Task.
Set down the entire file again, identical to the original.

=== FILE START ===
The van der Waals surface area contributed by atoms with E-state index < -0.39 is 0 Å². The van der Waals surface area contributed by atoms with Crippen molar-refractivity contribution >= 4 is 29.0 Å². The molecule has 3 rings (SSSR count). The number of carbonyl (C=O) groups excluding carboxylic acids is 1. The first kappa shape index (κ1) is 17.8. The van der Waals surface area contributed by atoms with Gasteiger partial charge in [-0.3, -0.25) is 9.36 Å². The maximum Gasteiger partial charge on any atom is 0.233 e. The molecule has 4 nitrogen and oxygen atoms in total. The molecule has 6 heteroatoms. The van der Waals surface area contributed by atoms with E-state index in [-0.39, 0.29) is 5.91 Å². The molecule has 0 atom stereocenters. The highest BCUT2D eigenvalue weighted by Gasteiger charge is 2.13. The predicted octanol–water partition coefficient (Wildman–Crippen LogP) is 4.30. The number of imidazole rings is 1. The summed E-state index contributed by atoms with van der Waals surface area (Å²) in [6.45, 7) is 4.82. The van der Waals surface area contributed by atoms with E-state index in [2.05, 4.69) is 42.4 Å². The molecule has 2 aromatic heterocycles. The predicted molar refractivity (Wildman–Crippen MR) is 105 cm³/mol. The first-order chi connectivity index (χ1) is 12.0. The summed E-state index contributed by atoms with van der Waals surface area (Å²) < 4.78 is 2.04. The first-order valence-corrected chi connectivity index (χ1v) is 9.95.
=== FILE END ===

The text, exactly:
The van der Waals surface area contributed by atoms with E-state index < -0.39 is 0 Å². The van der Waals surface area contributed by atoms with Crippen molar-refractivity contribution >= 4 is 29.0 Å². The molecule has 3 rings (SSSR count). The number of carbonyl (C=O) groups excluding carboxylic acids is 1. The first kappa shape index (κ1) is 17.8. The van der Waals surface area contributed by atoms with Gasteiger partial charge in [-0.3, -0.25) is 9.36 Å². The maximum Gasteiger partial charge on any atom is 0.233 e. The molecule has 4 nitrogen and oxygen atoms in total. The molecule has 6 heteroatoms. The van der Waals surface area contributed by atoms with E-state index in [-0.39, 0.29) is 5.91 Å². The molecule has 0 atom stereocenters. The highest BCUT2D eigenvalue weighted by Gasteiger charge is 2.13. The predicted octanol–water partition coefficient (Wildman–Crippen LogP) is 4.30. The number of imidazole rings is 1. The summed E-state index contributed by atoms with van der Waals surface area (Å²) in [6.45, 7) is 4.82. The van der Waals surface area contributed by atoms with E-state index in [2.05, 4.69) is 42.4 Å². The molecule has 2 aromatic heterocycles. The predicted molar refractivity (Wildman–Crippen MR) is 105 cm³/mol. The first-order chi connectivity index (χ1) is 12.0. The summed E-state index contributed by atoms with van der Waals surface area (Å²) < 4.78 is 2.04. The first-order valence-corrected chi connectivity index (χ1v) is 9.95.